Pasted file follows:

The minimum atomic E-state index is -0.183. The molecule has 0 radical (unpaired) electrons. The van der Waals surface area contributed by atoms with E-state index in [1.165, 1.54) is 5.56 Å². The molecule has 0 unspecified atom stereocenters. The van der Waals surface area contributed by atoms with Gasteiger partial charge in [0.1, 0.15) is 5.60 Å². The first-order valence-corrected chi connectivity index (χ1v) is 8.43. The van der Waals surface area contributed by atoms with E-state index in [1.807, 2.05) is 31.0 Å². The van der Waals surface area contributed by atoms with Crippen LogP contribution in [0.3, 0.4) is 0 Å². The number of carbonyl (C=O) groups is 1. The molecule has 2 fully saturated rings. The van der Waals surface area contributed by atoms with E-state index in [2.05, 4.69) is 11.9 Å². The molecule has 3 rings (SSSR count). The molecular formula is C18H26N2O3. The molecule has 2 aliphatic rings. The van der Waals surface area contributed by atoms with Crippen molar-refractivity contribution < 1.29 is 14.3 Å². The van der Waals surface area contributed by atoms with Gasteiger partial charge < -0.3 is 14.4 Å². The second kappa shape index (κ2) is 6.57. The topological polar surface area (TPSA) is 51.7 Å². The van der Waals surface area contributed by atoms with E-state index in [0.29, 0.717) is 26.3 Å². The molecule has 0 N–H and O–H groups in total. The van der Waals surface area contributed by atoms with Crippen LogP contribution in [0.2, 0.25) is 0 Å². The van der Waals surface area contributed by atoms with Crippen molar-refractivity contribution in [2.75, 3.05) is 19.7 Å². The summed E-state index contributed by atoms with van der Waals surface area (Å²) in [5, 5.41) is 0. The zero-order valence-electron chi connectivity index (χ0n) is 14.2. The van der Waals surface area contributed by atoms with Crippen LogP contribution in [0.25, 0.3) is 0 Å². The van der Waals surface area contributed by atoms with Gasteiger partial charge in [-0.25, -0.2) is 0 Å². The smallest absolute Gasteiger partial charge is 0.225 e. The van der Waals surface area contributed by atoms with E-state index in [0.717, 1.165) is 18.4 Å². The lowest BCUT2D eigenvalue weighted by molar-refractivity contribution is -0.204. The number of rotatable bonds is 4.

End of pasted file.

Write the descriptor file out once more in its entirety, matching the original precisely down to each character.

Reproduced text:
The minimum atomic E-state index is -0.183. The molecule has 0 radical (unpaired) electrons. The van der Waals surface area contributed by atoms with E-state index in [1.165, 1.54) is 5.56 Å². The molecule has 0 unspecified atom stereocenters. The van der Waals surface area contributed by atoms with Gasteiger partial charge in [0.1, 0.15) is 5.60 Å². The first-order valence-corrected chi connectivity index (χ1v) is 8.43. The van der Waals surface area contributed by atoms with E-state index in [1.807, 2.05) is 31.0 Å². The van der Waals surface area contributed by atoms with Crippen LogP contribution in [0.3, 0.4) is 0 Å². The number of carbonyl (C=O) groups is 1. The molecule has 2 fully saturated rings. The van der Waals surface area contributed by atoms with E-state index in [2.05, 4.69) is 11.9 Å². The molecule has 3 rings (SSSR count). The molecular formula is C18H26N2O3. The molecule has 2 aliphatic rings. The van der Waals surface area contributed by atoms with Crippen molar-refractivity contribution < 1.29 is 14.3 Å². The van der Waals surface area contributed by atoms with Gasteiger partial charge < -0.3 is 14.4 Å². The second kappa shape index (κ2) is 6.57. The topological polar surface area (TPSA) is 51.7 Å². The van der Waals surface area contributed by atoms with E-state index in [0.29, 0.717) is 26.3 Å². The molecule has 0 N–H and O–H groups in total. The van der Waals surface area contributed by atoms with Crippen LogP contribution in [0.2, 0.25) is 0 Å². The van der Waals surface area contributed by atoms with Crippen molar-refractivity contribution in [2.75, 3.05) is 19.7 Å². The summed E-state index contributed by atoms with van der Waals surface area (Å²) in [5, 5.41) is 0. The zero-order valence-electron chi connectivity index (χ0n) is 14.2. The van der Waals surface area contributed by atoms with Crippen LogP contribution in [0.25, 0.3) is 0 Å². The van der Waals surface area contributed by atoms with Gasteiger partial charge in [-0.25, -0.2) is 0 Å². The smallest absolute Gasteiger partial charge is 0.225 e. The van der Waals surface area contributed by atoms with E-state index in [0.717, 1.165) is 18.4 Å². The lowest BCUT2D eigenvalue weighted by molar-refractivity contribution is -0.204. The number of rotatable bonds is 4.